Alex & Holly – Dec 2006

Herald Sun

16 May 2008

Aussie actor Alex O’Loughlin dealt with the news that he was out of a job in the best possible way – he went on holiday to Mexico with his glamorous girlfriend, Holly Valance.

The pair left Los Angeles yesterday for a two-week getaway, following the axing of his US vampire show, Moonlight. Issues behind the scenes and flagging ratings were cited as possible reasons for the decision.

O’Loughlin’s agent, Nathan Morris of June Cann Management, is confident he will not be unemployed for long.

Morris said starring in a popular series such as Moonlight had put O’Loughlin in good stead for landing more high profile parts.

“He has got a raft of things to read through, a role like this has definitely opened plenty of doors,” he said. “The key is to strike while the iron is hot”.

Scan:

And this was the media report of the cancellation then:

E! News

Exclusive: 

Moonlight Producers Confirm Cancellation

May. 13, 2008

This just might be the most depressing news yet coming out of the New York upfronts.

I’ve just received word from Gabrielle Stanton and Harry Werksman, bosses of Moonlight, that the series has been canceled.

They sent me this message to pass along to you fans:

It’s true. We found out about an hour ago that Moonlight has been officially canceled.

We are truly saddened by the news and are sorry that we won’t get the chance to live with our wonderful characters and follow them on their adventures for a second season.

We really want to thank all our loyal fans for their undying love and support of the show.  We never would have made it this far without them.

In vampire solidarity…rah, rah!

Gabrielle Stanton & Harry Werksman

This series has one of the most dedicated, passionate audiences I’ve ever seen in the many years in this job. And to all of you I extend a heartfelt hug.

Feel free to group-hug it out and express your disappointment at CBS below…

 

Pictures of Alex at the TV Guide Sexiest Party on 1 May 2008

It always breaks my heart to read this message from Alex.

MySpace Post:

May 14, 2008

Family and Friends

Dear Friends, Family and wonderful, wonderful Fans of MOONLIGHT.

Well, where to start….?
The decision to cancel MOONLIGHT… my MOONLIGHT… our MOONLIGHT, is as much of a shock and gut wrenching surprise to me as it is to all of you.

Really, I don’t even know where to begin.

I sit here at my computer, still slack jawed even 24 hours after receiving the news that my services are no longer required on the set of this show. A show we have all come to know and love deeply, and it hurts more than I can possibly tell you.

Since i got THE CALL I have not read anything online or otherwise, I have not been following blogs or forums, I have not been reading the trades or opinion polls and I have not been calling around to get information.
“Why are you not fighting for your show?!” I hear you all scream!!
The truth is my friends, I never STOPPED fighting for it.
From the very beginning when I was told time and again that i wasn’t the man for the job, having to prove myself to everyone with tests and screen tests, to a complete re-casting of the show, through 5 different show runners at the helm with 5 different artistic visions, to a Writer’s strike that took 5 episodes away from us…… oh how the list goes on.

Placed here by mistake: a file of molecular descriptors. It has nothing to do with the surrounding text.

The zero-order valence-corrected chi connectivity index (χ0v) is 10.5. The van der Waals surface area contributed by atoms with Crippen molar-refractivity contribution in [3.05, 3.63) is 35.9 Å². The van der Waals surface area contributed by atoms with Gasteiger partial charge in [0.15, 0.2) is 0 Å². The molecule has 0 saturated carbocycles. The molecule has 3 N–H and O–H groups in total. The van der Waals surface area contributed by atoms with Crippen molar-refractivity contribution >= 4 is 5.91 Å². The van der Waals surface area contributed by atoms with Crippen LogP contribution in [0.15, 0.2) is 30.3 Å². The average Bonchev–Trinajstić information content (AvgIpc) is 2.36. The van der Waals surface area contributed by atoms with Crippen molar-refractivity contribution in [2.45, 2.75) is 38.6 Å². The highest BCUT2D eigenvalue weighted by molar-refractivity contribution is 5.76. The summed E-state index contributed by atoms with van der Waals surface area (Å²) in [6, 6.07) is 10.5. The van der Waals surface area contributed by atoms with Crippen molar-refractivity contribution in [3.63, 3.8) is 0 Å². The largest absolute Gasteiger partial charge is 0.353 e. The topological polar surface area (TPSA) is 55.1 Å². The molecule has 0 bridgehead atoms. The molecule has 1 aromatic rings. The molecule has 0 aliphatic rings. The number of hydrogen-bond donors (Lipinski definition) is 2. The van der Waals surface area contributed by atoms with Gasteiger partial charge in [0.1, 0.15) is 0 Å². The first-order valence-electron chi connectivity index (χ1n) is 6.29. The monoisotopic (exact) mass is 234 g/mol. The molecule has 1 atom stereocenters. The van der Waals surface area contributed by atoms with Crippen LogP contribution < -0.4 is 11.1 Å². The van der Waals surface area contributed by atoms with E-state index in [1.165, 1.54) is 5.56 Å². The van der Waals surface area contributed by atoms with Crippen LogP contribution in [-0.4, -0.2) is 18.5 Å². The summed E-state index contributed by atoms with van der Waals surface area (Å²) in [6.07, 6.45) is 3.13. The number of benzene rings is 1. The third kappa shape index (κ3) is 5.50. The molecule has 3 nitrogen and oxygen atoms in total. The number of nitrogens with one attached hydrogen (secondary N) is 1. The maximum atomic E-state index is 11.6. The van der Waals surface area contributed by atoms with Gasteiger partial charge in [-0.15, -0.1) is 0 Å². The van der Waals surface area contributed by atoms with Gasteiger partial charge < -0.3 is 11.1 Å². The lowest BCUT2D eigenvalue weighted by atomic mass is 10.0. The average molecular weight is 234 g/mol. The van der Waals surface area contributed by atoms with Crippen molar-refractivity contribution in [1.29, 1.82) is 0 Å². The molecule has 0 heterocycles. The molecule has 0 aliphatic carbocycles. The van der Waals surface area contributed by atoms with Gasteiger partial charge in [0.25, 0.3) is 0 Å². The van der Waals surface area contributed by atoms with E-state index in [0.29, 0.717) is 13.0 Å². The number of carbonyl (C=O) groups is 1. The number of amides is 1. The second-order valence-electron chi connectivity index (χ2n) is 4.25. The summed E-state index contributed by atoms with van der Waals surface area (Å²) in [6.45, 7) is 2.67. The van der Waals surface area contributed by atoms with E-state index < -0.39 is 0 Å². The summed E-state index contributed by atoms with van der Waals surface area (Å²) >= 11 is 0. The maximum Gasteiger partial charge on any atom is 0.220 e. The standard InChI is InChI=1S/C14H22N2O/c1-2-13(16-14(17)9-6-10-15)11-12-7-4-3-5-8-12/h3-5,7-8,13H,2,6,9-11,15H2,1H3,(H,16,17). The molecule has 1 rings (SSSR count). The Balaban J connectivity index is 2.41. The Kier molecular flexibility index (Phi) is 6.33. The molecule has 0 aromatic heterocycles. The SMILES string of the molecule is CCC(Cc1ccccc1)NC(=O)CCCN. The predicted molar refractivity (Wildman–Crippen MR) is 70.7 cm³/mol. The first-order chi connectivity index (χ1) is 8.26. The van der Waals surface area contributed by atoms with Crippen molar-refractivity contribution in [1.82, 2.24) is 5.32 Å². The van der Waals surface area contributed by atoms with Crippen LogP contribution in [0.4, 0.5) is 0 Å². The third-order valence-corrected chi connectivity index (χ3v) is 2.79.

But through all of that, i am proud to say that not once did I bow down and allow someone else to come in and do with MOONLIGHT as they please. And along the way, if I needed a break and wanted to do that, I don’t think I could have anyway because, well, I suppose it’s just not in my nature! 😉
This is all still so fresh for me and I am going to need a little time to process this whole thing before i can digest what has actually happened, let alone move on.

Honestly. I really feel lost for words.

I will say however, that never, never in my life have I experienced first hand a level of support from a group of people like that of you all who are reading this now, and who ‘loved this show to life’ alongside me. It has been overwhelming to say the least.

I am grateful to you all. I am extremely proud to be associated with this piece of television.
And I am so, so sorry to my very core, to lose MOONLIGHT.

All my love,

Alex O’Loughlin x

 

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Filed under Alex O´Loughlin, articles

#AlexOLoughlin – In Style – January 2007

Another one of the short magazine articles that we have not posted before …

At first all I saw was grey concrete and dirty skies.

Now I see the trees growing out of the concrete.

– Alex O’Loughlin (about LA)

2007

Alex O’Loughlin, Mulholland Drive; October 6, 2006.

Best known for Oyster Farmer, Alex O’Loughlin, 30, goes out with Holly Valance and has lived in LA for two years.

See him next in the film August Rush and TV series The Shield.

Q: What do you miss most about home?

Alex: I miss the sweetness of Australia – the air and water. And I get people-sick. I miss my son Saxon the most. He’s nine and lives in Byron Bay.

Q: Best kept secrets?

Alex: Supermarkets that give free samples of hot food. You can sneak back and back until you get half a belly full – Trader Joe’s has the best samples.

Q: Favourite getaway?

Alex: Joshua Tree National Park. I love going out there, rolling my swag out in the dirt under the stars, and waking up in the morning with coyotes looking at me.

Q: Most LA moment?